Robert, Richard & Dale, Savannah, Georgia | GayInAmerica-2-9.jpg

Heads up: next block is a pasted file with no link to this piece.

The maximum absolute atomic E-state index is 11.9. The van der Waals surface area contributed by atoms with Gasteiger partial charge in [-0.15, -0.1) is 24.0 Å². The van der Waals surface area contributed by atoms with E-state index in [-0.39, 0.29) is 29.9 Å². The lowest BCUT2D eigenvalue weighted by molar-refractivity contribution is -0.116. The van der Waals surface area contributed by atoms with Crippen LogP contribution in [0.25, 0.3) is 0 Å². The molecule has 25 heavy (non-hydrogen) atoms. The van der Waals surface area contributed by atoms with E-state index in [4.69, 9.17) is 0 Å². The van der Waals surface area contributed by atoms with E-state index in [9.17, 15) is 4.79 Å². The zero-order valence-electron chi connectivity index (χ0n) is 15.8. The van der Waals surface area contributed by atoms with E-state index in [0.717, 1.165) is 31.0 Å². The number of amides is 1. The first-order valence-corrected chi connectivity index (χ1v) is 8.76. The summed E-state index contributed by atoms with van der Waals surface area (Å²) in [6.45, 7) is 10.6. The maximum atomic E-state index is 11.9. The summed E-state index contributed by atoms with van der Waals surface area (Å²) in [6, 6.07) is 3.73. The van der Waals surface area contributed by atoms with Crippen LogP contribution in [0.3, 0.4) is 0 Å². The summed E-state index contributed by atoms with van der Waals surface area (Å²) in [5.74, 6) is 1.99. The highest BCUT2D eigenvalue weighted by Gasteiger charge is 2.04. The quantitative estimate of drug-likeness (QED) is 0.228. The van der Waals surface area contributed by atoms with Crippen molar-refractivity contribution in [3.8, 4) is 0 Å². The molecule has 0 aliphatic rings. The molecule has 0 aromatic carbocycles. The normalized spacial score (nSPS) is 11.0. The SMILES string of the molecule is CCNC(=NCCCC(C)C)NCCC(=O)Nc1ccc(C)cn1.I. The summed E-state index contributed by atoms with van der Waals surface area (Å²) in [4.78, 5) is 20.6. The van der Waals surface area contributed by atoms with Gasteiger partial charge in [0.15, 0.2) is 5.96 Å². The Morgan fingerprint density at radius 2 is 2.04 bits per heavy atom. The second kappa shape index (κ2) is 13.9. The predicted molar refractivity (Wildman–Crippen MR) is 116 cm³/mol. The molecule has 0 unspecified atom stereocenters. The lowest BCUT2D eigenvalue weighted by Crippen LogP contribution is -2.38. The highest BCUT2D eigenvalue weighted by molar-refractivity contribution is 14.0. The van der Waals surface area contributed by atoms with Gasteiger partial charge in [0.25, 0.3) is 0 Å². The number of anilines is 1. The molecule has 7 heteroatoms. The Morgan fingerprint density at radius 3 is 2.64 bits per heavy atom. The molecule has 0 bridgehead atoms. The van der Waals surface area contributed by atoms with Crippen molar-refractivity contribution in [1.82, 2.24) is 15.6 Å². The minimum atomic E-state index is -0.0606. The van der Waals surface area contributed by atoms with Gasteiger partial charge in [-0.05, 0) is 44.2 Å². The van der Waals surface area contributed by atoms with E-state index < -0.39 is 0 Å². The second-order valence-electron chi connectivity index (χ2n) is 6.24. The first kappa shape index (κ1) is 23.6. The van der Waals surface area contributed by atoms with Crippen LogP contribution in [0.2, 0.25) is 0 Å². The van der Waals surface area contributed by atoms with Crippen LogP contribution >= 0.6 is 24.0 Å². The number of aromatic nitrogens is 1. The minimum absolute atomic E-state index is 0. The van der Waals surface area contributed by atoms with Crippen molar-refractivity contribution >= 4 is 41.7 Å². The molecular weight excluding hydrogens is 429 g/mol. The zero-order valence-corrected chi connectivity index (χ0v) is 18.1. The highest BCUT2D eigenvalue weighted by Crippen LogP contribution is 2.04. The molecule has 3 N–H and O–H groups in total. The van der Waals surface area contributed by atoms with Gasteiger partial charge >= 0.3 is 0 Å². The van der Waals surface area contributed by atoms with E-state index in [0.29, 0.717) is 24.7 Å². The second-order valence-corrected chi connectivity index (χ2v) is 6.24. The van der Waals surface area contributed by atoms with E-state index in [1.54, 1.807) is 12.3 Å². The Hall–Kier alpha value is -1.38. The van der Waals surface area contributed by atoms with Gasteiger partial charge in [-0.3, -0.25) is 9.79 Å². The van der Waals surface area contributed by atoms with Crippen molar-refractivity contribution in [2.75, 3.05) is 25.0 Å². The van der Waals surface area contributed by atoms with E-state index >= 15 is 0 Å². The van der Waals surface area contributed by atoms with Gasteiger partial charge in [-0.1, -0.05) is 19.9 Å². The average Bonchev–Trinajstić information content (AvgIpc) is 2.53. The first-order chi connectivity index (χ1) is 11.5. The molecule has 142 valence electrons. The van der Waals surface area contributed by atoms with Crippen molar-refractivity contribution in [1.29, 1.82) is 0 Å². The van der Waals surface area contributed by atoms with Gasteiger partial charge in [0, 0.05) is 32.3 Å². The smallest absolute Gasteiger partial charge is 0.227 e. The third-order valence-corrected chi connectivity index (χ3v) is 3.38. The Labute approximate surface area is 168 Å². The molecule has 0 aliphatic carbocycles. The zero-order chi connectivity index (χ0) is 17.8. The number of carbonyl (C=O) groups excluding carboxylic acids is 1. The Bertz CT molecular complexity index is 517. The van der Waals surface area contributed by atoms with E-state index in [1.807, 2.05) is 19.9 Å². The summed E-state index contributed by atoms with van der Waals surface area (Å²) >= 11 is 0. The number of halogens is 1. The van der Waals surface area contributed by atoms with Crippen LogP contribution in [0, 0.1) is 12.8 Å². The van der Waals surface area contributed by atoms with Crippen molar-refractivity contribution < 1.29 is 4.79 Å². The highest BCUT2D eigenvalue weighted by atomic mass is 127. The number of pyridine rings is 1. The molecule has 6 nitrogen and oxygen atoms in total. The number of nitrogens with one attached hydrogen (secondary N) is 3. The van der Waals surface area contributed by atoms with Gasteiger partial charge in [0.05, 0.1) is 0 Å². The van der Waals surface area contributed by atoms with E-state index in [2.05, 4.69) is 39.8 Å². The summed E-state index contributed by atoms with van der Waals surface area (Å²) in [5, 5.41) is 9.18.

When I was a schoolboy in Pennsylvania, I never thought geometry was going to help me understand my love life at age sixty-four. The desire in any “triad” relationship is that of an equilateral triangle and not of an isosceles triangle. But, as we are human, the lines are always changing. The key in maintaining an equilateral triad is open, truthful communication on a regular basis. When that fails, tension rises and threatens the triad’s delicate balance and the entire relationship is jeopardized. Our first serious triad attempt lasted about a year and a half and ended after this photograph was taken, when Dale left for greener pastures. Much of what precipitated the breakup was Dale’s inability to openly communicate his feelings, negative and positive, for me and Robert. Once Dale did leave, it opened the floodgates of understanding, and Robert and I now have a stronger sense of what will work and what will not. On paper, the perfect man to complete our triad in the future is one who is strongly sexually compatible with me— and Robert, to a smaller extent—enjoys antiques and gardening, and works in massage therapy or hospitality. Robert has been HIV-positive since I first met him, and therefore our physical relationship is more affectionate than sexual. He has always kept me as the “china doll” on the shelf and will not do anything to put my health at risk. On top of that, he is not jealous, which is another key to a good triad relationship. Robert is happy for me to have other lovers. I am a full blown romantic. Robert is not. I would describe him as a “classicist.” He believes romantic love is bullshit and has no time for it—now that isn’t to say I can’t get him to cuddle a bit now and again. But he is not that kind masturbation life. But as I was raised a Roman Catholic, I would occasionally feel guilt, and purge my magazine collection. My guilt generally lasted less than twenty-four hours. As a young man and now, I always came across as fairly straight. When I went to an all male college in Pennsylvania in 1965 and joined the theater group, I met and got close to gay men. The problem was that they were mostly flaming queens. I wasn’t like that, but knew I liked men and the male body. If a very masculine male, such as a football or soccer player, had come on to me in college, I probably would have come out then. In my senior year I applied to ten business schools for my MBA and one master’s program in theater at Smith College. I was rejected by all the business schools and accepted to Smith. But it was 1969, and Vietnam was hot and heavy. The last thing I wanted to do was to be “cannon fodder” for our government, so my stepfather very gracefully got me into the National Guard, and I then moved to New York City and joined Morgan Guaranty Trust Company. I didn’t fully come out until I was about forty. At that point I was a respected husband, father, churchman, and businessman living in Pelham Manor, New York, trying to be a good guy. But once I came out sexually, I returned to my late teens and needed to grow up as a gay man. I took to male sex like a duck to water. I would visit the old raunchy Times Square in New York City, get all the male porn I desired, and visit the various theaters and baths. (Today Times Square is pristine and Disneylike.) I would fall for single gay men, but they would push me away because I was married. They did not want to be the cause of a family breakup. I did not deliberately come out to my former wife, Carol, but I did leave a porn magazine lying around one day, and of person. Robert was very active sexually in the pre-AIDS era of New York City when you could enjoy anonymous sex in the parks any time of the day or night. To him, sex is not emotional. Robert’s feeling is that as gay men, we are out of the box to begin with—so why do we have to pattern our gay relationships and families after the straight community, which has failed miserably? Robert is the first man I lived with as an openly gay male. We have been together for the last sixteen years. In late spring of 2003 we decided to cash out of our lives in New York City and move somewhere else. I wanted to move to a place that had palm trees and lizards. I figured we would move to Ft. Lauderdale because I wanted to work in massage and I needed a large gay community to serve. However, my mother raised me to believe that Florida was “God’s waiting room,” and Robert and I really did not wish to relocate there. Before we made any decisions, two men called Robert within ten minutes of each other and both recommended Savannah, Georgia. As a Yankee, I had no interest in moving below the Mason-Dixon Line and certainly not to Georgia—a curse worse than death. But as a spiritual man, I saw these two recommendations as the universe sending us a message. We visited Savannah for about four days and were sold. That December, we moved to Savannah lock, stock, and barrel and haven’t looked back. This city truly is a state of mind, full of beauty, elegance, and grace along with a fantastic gay community. My growing up was all about men with shirts off and muscular torsos, like Steve Reeves and Tarzan. I found bookstores in downtown Pittsburgh at an early age that sold used and new physique magazines to supply my secret the “genie was out of the bottle.” She was very calm and intelligent about it, though she wrestled with my orientation quite a bit. After my coming out, we stayed together for about six years and she permitted me my freedom. But one evening, while having dinner with my now longtime partner Robert at Café Sha Sha in Greenwich Village, he showed me three incredible co-op apartments, all next to one another in Hudson View Gardens in the Washington Heights neighborhood. He said, “Wouldn’t it be great if these three apartments were bought by gay men and we could all be neighbors?” I went home to Carol that night and thought about how I would probably never be able to participate in anything like what Robert had proposed. After I got into bed that night, Carol turned over and said, “You are itching to leave again, aren’t you?” I agreed and she said, “I think it’s time. I think it’s best for both of us if we part.” I had been released! Carol and my two wonderful children are very close to me and Robert today. Periodically, the straight world communicates that we—gay men—are too sexually focused. Well, sexuality is the best thing about being gay. To be able to make a sexual connection to another male—whether it is through a relationship, a lover, a casual encounter, or through my massage practice—is extremely powerful and fulfilling. Sexuality is something I am gifted with and one of the reasons I am here on this Earth, and I feel no shame in that. Without sex, being gay is meaningless to me. I mean, otherwise you are just a eunuch.